REAR-WHEEL drive, 755bhp and a wet road is a combination that certainly focuses the mind. I know this because I spent an afternoon tickling the throttle pedal of a McLaren 765LT at a rain-soaked Silverstone circuit (not the same day the photos were taken, obviously), exploring the bounds of adhesion between tyre and asphalt in rather more detail than I’d have liked. These are conditions in which Ayrton Senna excelled but beyond what most mortals, myself included, would feel comfortable pushing a £280,000 supercar to its limits.
Still, this is Silverstone in September, so it comes with the territory — what was I expecting? On with the job.
The 765LT is a substantial development of the 720S, which previously sat at the top of the “Super Series” in McLaren’s arsenal. The 765 part of the name refers to both the number of horses produced by its twin-turbocharged V8 engine (765PS, or 755bhp) and the number of units being produced. The LT stands for longtail, a family of cars that dates back to the 1997 McLaren F1 GTR, with the emphasis on ultra-light weight, increased power and enhanced driver engagement.
Given that the 720S couldn’t really be regarded as a gutless porker, the engineers were forced to use every molecule of grey matter available to make it lighter, faster and more dynamic.
The toughest instruction from management was to remove 70kg from the 720S’s 1,419kg (DIN) kerb weight, which was no easy task given weight-saving was a focus in the first place – the 720S has a carbon fibre monocoque tub, for example. But shaving a few grams here and there – including switching to a new titanium exhaust that’s 40% lighter than the steel equivalent, reducing the thickness of the windscreen and side windows by 0.8mm, and switching to polycarbonate glazing at the rear – add up to a total saving of 80kg. This is the kind of forensic, obsessive approach to problem-solving for which McLaren has made its name.
The engine team was similarly single-minded in extracting every drop of performance from the powerplant. It’s still a four-litre twin-turbocharged V8 at its core but the forged aluminium pistons are bespoke, while it borrows the three-layer head gasket from the hardcore McLaren Senna (which sits in McLaren’s “Ultimate Series” of cars). The 765LT has also been given carbon-coated followers in the valve train, an additional fuel pump and a revised oil pump, while the engine management system has been tweaked for increased power, and improved torque delivery and throttle response compared with the 720S.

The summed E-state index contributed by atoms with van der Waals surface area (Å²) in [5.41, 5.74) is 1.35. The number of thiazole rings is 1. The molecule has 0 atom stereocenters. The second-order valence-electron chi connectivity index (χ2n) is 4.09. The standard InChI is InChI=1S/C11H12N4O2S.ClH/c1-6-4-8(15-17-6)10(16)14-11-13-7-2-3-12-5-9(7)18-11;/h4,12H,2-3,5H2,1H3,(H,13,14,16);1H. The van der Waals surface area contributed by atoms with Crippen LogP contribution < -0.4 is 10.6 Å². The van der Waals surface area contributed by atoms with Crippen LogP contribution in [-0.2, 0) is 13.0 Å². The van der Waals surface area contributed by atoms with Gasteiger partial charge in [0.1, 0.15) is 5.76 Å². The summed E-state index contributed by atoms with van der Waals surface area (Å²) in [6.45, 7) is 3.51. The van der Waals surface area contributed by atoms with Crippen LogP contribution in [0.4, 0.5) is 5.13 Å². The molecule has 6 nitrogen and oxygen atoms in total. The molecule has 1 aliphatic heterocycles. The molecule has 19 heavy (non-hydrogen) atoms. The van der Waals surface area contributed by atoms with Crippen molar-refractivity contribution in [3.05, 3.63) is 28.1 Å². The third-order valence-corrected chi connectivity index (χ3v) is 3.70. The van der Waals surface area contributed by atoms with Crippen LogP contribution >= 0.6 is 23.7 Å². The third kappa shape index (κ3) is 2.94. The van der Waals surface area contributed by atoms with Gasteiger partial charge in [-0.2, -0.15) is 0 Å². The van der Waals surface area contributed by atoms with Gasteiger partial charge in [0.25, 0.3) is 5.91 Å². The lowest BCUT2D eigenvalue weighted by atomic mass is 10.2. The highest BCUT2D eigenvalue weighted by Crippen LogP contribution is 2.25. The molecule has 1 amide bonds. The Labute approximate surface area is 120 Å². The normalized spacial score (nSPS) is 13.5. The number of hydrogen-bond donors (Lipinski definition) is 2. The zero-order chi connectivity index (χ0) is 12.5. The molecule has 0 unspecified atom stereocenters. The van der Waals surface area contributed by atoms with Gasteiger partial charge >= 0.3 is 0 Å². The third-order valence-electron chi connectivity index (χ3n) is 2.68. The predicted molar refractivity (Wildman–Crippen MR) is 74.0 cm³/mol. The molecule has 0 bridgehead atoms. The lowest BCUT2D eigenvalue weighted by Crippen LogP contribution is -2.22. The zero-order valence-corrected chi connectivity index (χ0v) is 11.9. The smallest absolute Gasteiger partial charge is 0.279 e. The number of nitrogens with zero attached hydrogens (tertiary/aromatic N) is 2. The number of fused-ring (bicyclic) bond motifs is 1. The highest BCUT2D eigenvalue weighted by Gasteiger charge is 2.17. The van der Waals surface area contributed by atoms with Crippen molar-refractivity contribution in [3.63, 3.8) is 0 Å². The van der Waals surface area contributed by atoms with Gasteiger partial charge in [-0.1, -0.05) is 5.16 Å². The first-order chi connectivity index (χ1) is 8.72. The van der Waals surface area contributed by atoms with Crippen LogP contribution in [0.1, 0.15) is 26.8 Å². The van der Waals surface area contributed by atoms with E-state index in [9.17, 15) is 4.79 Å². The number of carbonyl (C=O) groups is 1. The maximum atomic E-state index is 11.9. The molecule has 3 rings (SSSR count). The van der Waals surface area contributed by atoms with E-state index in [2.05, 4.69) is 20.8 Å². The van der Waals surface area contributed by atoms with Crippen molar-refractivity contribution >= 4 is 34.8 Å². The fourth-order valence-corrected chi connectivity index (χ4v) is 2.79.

Peak power comes in at 7,500rpm and is up 45bhp from 710bhp in the 720S. It’s also a lot more than is offered by the Ferrari 488 Pista’s 3.9-litre twin turbo (710bhp at 8,000rpm), and the character of the McLaren’s motor is quite different, with peak torque of 590 lb ft at 5,500rpm compared to the Pista’s 568 lb ft at 3,000rpm.
A gearbox tuned for 15% more-rapid acceleration than the 720S results in a potential 0-62mph time of 2.8 seconds, though it’s the 0-124mph time that McLaren is most proud of: seven seconds dead. Zero to 186mph takes 18.0 seconds and from there it’s not long before the car hits its 205mph.
Out on track the gearing and torque characteristics mean power seems to surge on and on, and the rear wheels seemingly able to rotate as if unimpeded by the ground on which they’re resting. On the wet Silverstone International circuit, shod with Pirelli P-Zeros rather than the usual Trofeo R rubber, joining Hangar Straight proved as hairy a motoring experience as I’ve experienced.
Threading it through The Loop, you brake lightly while changing down to third gear, then, taking care not to be too aggressive on the first lap, ease on the gas. Hello, wheelspin. Short shift into fourth and there’s a punch in the back as the cogs switch and the 765LT urges you on. You give the accelerator another squeeze; the back end writhes around like a lizard on a hotplate.